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Writing and Consulting for Social Causes

Frederick Douglass said, “Once you learn to read, you will be forever free.” Yet even today, the city where he learned to read is struggling to provide that most basic opportunity to many of its children. The need for the Maryland Book Bank’s programs is great in Baltimore, where the majority of public school students are from low income families. The disparity in access to age-appropriate reading materials in lower and higher income neighborhoods is well-documented, at one book per every 300 low-income children compared to 13 books per average middle and higher income child. This disparity has dire consequences for low-income youth. Only 14% of Baltimore City fourth graders were proficient in reading on the most recent National Assessment of Educational Progress, making them at least four times as likely to drop out of high school as their peers who meet this critical proficiency benchmark.

Schools are struggling to get books into children’s hands. Baltimore City has 130 Title I schools and faces a $130 million funding gap for the 2017-2018 school year, roughly $1 million per school. Funding for resources and enrichment is being cut just to meet mandatory requirements for staffing. School librarian positions are often eliminated, meaning library services are suspended. MBB currently has applications for a bookmobile visit from more than 200 schools, evidence of high unmet demand for this service.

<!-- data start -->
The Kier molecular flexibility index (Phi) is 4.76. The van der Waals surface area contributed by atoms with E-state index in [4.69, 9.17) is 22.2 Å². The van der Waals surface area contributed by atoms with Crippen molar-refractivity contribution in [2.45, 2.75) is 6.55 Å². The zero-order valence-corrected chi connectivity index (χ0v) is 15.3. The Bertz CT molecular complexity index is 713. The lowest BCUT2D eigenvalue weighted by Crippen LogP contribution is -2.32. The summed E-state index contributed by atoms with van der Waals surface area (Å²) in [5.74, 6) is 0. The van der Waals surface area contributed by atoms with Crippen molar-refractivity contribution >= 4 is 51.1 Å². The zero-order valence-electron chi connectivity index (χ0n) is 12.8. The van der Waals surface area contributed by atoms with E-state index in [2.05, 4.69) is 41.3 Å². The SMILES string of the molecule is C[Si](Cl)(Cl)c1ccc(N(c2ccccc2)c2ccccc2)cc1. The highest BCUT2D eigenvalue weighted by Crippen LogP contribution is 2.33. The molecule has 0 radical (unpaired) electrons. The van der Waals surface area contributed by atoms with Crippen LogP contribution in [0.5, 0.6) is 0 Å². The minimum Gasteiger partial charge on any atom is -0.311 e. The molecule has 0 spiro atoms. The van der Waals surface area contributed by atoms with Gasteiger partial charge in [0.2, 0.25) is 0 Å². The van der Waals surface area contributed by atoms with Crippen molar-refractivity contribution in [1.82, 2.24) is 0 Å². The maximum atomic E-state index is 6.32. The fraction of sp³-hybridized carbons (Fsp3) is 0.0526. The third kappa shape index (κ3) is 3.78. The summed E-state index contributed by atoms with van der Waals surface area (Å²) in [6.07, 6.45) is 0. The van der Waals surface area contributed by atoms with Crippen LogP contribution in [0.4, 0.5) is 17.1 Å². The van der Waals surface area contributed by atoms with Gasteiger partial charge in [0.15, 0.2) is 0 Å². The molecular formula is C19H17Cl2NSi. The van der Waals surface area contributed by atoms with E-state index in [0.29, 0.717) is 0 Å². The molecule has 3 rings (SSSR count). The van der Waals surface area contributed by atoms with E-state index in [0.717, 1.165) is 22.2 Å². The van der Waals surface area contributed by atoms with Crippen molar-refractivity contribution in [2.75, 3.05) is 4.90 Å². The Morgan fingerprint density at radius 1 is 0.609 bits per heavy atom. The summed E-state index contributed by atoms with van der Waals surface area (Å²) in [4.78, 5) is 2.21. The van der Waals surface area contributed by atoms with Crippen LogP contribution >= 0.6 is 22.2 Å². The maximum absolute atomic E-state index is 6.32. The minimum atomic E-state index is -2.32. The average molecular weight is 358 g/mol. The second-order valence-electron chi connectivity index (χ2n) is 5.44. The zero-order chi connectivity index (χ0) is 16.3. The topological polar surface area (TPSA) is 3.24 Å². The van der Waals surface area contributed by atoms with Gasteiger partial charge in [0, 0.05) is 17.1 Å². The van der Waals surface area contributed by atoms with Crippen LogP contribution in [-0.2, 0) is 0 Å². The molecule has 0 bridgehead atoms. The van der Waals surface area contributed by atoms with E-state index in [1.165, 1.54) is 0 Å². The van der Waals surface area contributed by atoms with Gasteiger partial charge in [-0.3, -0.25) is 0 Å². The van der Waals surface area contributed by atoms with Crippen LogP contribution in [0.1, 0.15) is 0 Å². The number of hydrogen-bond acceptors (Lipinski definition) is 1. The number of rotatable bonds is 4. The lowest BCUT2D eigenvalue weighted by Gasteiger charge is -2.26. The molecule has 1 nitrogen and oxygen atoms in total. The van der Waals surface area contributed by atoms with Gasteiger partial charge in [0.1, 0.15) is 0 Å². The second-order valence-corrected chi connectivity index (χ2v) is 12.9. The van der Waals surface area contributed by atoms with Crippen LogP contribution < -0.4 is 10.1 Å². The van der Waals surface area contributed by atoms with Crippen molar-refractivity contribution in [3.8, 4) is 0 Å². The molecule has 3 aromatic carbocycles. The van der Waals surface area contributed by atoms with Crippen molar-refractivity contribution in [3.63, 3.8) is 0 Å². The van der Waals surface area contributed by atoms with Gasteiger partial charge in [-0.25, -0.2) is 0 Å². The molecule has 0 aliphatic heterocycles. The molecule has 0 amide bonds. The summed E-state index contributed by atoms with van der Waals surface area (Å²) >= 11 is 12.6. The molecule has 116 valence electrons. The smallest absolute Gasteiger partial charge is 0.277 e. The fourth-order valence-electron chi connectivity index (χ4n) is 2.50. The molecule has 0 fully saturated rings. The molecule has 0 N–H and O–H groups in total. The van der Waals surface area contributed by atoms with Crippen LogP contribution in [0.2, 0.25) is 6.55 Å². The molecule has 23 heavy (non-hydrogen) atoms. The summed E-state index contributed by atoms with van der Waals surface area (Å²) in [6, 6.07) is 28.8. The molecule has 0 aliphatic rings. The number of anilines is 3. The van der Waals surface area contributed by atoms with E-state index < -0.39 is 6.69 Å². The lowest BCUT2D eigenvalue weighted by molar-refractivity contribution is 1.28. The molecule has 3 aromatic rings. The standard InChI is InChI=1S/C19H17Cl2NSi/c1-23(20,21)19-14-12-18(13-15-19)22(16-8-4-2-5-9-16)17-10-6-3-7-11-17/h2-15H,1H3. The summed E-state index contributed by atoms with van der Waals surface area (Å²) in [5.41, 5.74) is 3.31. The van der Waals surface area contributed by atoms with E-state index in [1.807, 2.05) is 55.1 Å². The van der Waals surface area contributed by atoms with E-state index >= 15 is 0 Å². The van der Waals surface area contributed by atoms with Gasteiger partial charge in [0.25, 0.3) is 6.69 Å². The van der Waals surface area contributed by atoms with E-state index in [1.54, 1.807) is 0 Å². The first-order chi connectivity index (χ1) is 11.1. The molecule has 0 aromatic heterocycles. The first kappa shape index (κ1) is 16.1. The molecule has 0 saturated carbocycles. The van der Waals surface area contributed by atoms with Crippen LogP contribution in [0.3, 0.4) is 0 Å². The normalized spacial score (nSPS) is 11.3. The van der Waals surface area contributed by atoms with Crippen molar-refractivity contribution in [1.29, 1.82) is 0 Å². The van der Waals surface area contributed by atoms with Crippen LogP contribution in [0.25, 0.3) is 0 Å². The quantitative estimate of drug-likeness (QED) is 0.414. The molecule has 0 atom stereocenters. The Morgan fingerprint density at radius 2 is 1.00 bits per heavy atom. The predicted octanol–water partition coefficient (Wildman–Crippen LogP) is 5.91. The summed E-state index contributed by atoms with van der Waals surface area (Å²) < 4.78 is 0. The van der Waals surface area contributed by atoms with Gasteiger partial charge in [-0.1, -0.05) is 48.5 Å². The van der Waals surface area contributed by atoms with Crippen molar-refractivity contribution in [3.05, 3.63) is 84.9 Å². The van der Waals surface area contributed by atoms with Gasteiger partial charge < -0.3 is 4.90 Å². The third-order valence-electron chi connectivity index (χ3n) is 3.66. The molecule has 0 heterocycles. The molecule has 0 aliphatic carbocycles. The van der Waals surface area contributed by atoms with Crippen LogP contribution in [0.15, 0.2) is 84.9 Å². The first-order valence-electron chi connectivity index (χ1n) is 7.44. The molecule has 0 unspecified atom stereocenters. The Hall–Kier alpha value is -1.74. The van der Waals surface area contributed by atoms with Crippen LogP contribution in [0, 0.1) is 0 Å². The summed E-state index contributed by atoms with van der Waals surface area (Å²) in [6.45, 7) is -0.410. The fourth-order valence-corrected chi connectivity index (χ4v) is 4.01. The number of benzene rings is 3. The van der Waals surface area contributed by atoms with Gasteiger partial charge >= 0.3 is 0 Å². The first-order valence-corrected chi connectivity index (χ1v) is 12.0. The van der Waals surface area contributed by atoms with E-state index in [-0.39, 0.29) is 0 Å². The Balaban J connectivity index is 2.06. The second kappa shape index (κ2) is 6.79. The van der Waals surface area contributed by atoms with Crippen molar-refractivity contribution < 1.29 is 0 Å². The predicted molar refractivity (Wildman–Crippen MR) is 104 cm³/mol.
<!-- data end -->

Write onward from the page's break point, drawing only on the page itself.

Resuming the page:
Access to books at home is important—studies have shown that even 20 books in a home library can mediate the effects of low educational attainment among parents. Further research suggests that to improve reading ability, young people need access to books aligned to their skill level and interest.

The Maryland Book Bank (MBB) seeks to bridge the literacy gap through increased access to quality age-appropriate books in homes, classrooms and community settings. We do so by equipping students, parents, teachers and local organizations with the power to choose age-appropriate books to build their own libraries. We bring the books directly to schools through our Bookmobile and Home Library Programs. We also pack and deliver books for a number of social service and early childcare centers and programs within Greater Baltimore, such as Reading Partners. Finally, we offer free or low-cost memberships for teachers, families and organizations to select books in bulk from our warehouse location each month.

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